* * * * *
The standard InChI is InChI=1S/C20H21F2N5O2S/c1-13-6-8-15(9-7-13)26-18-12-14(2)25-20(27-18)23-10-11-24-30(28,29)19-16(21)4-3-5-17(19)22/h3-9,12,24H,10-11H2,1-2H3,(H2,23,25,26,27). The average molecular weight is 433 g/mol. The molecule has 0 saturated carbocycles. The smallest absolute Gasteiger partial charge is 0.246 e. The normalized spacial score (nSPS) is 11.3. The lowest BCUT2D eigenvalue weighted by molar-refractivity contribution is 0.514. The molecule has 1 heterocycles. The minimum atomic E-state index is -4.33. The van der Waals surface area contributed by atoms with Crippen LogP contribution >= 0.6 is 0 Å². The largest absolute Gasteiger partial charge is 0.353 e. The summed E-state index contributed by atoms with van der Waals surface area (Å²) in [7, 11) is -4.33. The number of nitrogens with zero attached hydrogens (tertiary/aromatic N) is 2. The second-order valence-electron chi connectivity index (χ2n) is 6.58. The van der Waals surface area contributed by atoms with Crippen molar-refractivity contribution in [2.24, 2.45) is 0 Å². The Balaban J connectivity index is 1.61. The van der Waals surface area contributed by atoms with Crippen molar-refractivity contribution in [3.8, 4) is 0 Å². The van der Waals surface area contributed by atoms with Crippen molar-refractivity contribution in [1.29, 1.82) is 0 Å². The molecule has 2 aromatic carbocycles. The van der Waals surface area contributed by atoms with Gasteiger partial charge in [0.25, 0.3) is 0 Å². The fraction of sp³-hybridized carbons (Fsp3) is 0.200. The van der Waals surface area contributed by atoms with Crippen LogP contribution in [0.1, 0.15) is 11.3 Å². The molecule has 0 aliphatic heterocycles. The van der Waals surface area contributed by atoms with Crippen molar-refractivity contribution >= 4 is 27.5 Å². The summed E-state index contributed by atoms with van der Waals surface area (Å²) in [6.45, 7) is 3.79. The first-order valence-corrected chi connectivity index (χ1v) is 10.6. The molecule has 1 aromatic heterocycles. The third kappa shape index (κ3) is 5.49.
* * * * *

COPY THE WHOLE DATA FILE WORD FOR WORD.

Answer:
The standard InChI is InChI=1S/C20H21F2N5O2S/c1-13-6-8-15(9-7-13)26-18-12-14(2)25-20(27-18)23-10-11-24-30(28,29)19-16(21)4-3-5-17(19)22/h3-9,12,24H,10-11H2,1-2H3,(H2,23,25,26,27). The average molecular weight is 433 g/mol. The molecule has 0 saturated carbocycles. The smallest absolute Gasteiger partial charge is 0.246 e. The normalized spacial score (nSPS) is 11.3. The lowest BCUT2D eigenvalue weighted by molar-refractivity contribution is 0.514. The molecule has 1 heterocycles. The minimum atomic E-state index is -4.33. The van der Waals surface area contributed by atoms with Crippen LogP contribution >= 0.6 is 0 Å². The largest absolute Gasteiger partial charge is 0.353 e. The summed E-state index contributed by atoms with van der Waals surface area (Å²) in [7, 11) is -4.33. The number of nitrogens with zero attached hydrogens (tertiary/aromatic N) is 2. The second-order valence-electron chi connectivity index (χ2n) is 6.58. The van der Waals surface area contributed by atoms with Crippen molar-refractivity contribution in [2.24, 2.45) is 0 Å². The Balaban J connectivity index is 1.61. The van der Waals surface area contributed by atoms with Crippen molar-refractivity contribution in [3.8, 4) is 0 Å². The van der Waals surface area contributed by atoms with Crippen molar-refractivity contribution in [1.29, 1.82) is 0 Å². The molecule has 2 aromatic carbocycles. The van der Waals surface area contributed by atoms with Gasteiger partial charge in [0.25, 0.3) is 0 Å². The fraction of sp³-hybridized carbons (Fsp3) is 0.200. The van der Waals surface area contributed by atoms with Crippen LogP contribution in [0.1, 0.15) is 11.3 Å². The molecule has 0 aliphatic heterocycles. The van der Waals surface area contributed by atoms with Crippen molar-refractivity contribution >= 4 is 27.5 Å². The summed E-state index contributed by atoms with van der Waals surface area (Å²) in [6.45, 7) is 3.79. The first-order valence-corrected chi connectivity index (χ1v) is 10.6. The molecule has 1 aromatic heterocycles. The third kappa shape index (κ3) is 5.49.